DfT survey on EV interest comes under fire
Released today (19th June) by the DfT, the survey found that only 5% of respondents said that they were thinking about buying an electric car or van, while 56% said that they had not thought about buying one with an additional 14% saying that they had thought about buying one and decided not to. Less than 1% (0.3%) of respondents already owned an electric car or van.
Drivers reported that the most important things they considered when buying a car or van were, cost (85%), reliability (78%), safety (66%) and comfort (53%).
Drivers also said that the most important factors putting them off buying an electric car or van were recharging (40%), and the distance travelled on a battery (39%) followed by cost (33%) and lack of knowledge (16%).
The survey also found that the most important factor that would encourage drivers to buy an electric car or van was cost (37%). Other factors included distance travelled on charge (20%), recharging (17%) and environmentally friendly (16%).
In response, car review site WeLoveAnyCar.com has highlighted its recent survey of 3,896 known Jaguar owners in which 12% said they would buy an all-electric Jaguar and 26% said they would seriously consider buying one.
A WeLoveAnyCar.com spokesman said: ‘The car market has many different niches and this can’t be reflected in a survey of less than 700 car drivers surveyed by the DfT. We asked Jaguar owners specifically because they now have a choice to buy the US-made Tesla, an all-electric luxury car with a range of about 300 miles.’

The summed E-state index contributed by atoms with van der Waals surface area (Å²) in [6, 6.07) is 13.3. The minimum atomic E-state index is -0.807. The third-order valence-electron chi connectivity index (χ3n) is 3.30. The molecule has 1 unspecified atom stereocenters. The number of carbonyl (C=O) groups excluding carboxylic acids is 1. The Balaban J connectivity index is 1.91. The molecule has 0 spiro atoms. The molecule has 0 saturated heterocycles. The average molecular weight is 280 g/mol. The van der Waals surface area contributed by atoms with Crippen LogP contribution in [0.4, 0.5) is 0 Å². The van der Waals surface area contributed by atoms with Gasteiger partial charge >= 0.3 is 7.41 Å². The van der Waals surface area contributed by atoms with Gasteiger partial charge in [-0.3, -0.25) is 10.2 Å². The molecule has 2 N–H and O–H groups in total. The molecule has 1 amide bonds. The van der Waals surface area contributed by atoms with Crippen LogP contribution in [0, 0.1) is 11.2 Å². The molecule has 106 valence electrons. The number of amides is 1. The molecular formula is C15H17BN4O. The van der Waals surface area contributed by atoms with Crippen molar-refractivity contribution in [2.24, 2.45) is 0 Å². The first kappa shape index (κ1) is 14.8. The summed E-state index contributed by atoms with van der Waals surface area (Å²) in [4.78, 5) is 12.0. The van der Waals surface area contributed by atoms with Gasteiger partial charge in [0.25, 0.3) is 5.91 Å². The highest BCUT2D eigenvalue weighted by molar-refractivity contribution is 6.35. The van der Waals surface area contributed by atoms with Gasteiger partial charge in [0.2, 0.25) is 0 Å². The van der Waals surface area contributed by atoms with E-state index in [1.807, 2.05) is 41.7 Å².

The WeLoveAnyCar.com spokesman added: ‘Above all, our car review site highlights the fact that different motorists choose different cars to meet their needs which will always include consideration of cost, reliability and economy. The DoT asked a general question of a very small cross section of motorists, but the real progress in electric vehicles will come from car makers who target specific motoring niches with solutions which make sense to them, their lifestyle and the size of their wallet.’
However, Dr Daniel Newman, a specialist in electric vehicles at Cardiff University's Sustainable Places Institute, said: 'These results show attitudes remain ambivalent – despite the fact that electric vehicles have been around for decades. Those who have rejected the vehicles are put off by concerns over the batteries and cost. A large number display range anxiety, the fear of being stranded out of charge, as well as the relatively lengthy periods of recharging and doubts over how long they will last. Others baulk at the hefty prices to buy one of these vehicles, which, despite government subsidies, are still higher than the equivalent petrol and diesel options. These doubts are familiar refrains that continue to hold back electric vehicles despite the efforts of government and investment made by the automotive sector.'